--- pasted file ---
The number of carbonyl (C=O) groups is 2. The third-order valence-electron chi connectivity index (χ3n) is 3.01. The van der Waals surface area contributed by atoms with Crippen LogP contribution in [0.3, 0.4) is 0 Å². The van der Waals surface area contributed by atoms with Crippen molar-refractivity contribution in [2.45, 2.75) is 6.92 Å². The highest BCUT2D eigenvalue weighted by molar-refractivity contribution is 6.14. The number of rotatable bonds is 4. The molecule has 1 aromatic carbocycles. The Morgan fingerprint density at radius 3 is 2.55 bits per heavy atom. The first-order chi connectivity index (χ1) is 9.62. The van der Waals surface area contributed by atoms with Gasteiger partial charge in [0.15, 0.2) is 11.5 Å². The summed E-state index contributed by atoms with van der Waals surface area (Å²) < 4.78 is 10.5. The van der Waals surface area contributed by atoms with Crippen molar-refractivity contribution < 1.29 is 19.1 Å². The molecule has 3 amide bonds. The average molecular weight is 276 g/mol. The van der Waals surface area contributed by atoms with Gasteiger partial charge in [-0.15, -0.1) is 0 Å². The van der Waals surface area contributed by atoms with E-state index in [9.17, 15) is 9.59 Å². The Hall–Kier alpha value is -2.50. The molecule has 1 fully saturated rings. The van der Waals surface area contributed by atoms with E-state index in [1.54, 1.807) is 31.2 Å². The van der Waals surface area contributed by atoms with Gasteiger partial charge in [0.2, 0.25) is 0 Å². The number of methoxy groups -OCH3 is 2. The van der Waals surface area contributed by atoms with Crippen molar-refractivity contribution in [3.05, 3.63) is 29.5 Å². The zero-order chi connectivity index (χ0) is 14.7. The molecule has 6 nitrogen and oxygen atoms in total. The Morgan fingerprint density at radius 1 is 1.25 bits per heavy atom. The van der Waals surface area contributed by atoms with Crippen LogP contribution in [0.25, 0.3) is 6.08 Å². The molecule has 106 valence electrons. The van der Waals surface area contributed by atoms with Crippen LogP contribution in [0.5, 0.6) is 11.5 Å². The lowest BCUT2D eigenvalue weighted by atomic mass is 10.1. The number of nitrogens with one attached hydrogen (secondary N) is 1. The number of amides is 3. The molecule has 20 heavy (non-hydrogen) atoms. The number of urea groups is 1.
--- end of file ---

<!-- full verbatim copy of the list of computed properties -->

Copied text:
The number of carbonyl (C=O) groups is 2. The third-order valence-electron chi connectivity index (χ3n) is 3.01. The van der Waals surface area contributed by atoms with Crippen LogP contribution in [0.3, 0.4) is 0 Å². The van der Waals surface area contributed by atoms with Crippen molar-refractivity contribution in [2.45, 2.75) is 6.92 Å². The highest BCUT2D eigenvalue weighted by molar-refractivity contribution is 6.14. The number of rotatable bonds is 4. The molecule has 1 aromatic carbocycles. The Morgan fingerprint density at radius 3 is 2.55 bits per heavy atom. The first-order chi connectivity index (χ1) is 9.62. The van der Waals surface area contributed by atoms with Gasteiger partial charge in [0.15, 0.2) is 11.5 Å². The summed E-state index contributed by atoms with van der Waals surface area (Å²) < 4.78 is 10.5. The van der Waals surface area contributed by atoms with Crippen molar-refractivity contribution < 1.29 is 19.1 Å². The molecule has 3 amide bonds. The average molecular weight is 276 g/mol. The van der Waals surface area contributed by atoms with Gasteiger partial charge in [-0.15, -0.1) is 0 Å². The van der Waals surface area contributed by atoms with E-state index in [9.17, 15) is 9.59 Å². The Hall–Kier alpha value is -2.50. The molecule has 1 fully saturated rings. The van der Waals surface area contributed by atoms with E-state index in [1.54, 1.807) is 31.2 Å². The van der Waals surface area contributed by atoms with Gasteiger partial charge in [0.2, 0.25) is 0 Å². The number of methoxy groups -OCH3 is 2. The van der Waals surface area contributed by atoms with Crippen molar-refractivity contribution in [3.05, 3.63) is 29.5 Å². The zero-order chi connectivity index (χ0) is 14.7. The molecule has 6 nitrogen and oxygen atoms in total. The Morgan fingerprint density at radius 1 is 1.25 bits per heavy atom. The van der Waals surface area contributed by atoms with Crippen LogP contribution in [0.25, 0.3) is 6.08 Å². The molecule has 106 valence electrons. The van der Waals surface area contributed by atoms with Crippen LogP contribution in [0.5, 0.6) is 11.5 Å². The lowest BCUT2D eigenvalue weighted by atomic mass is 10.1. The number of nitrogens with one attached hydrogen (secondary N) is 1. The number of amides is 3. The molecule has 20 heavy (non-hydrogen) atoms. The number of urea groups is 1.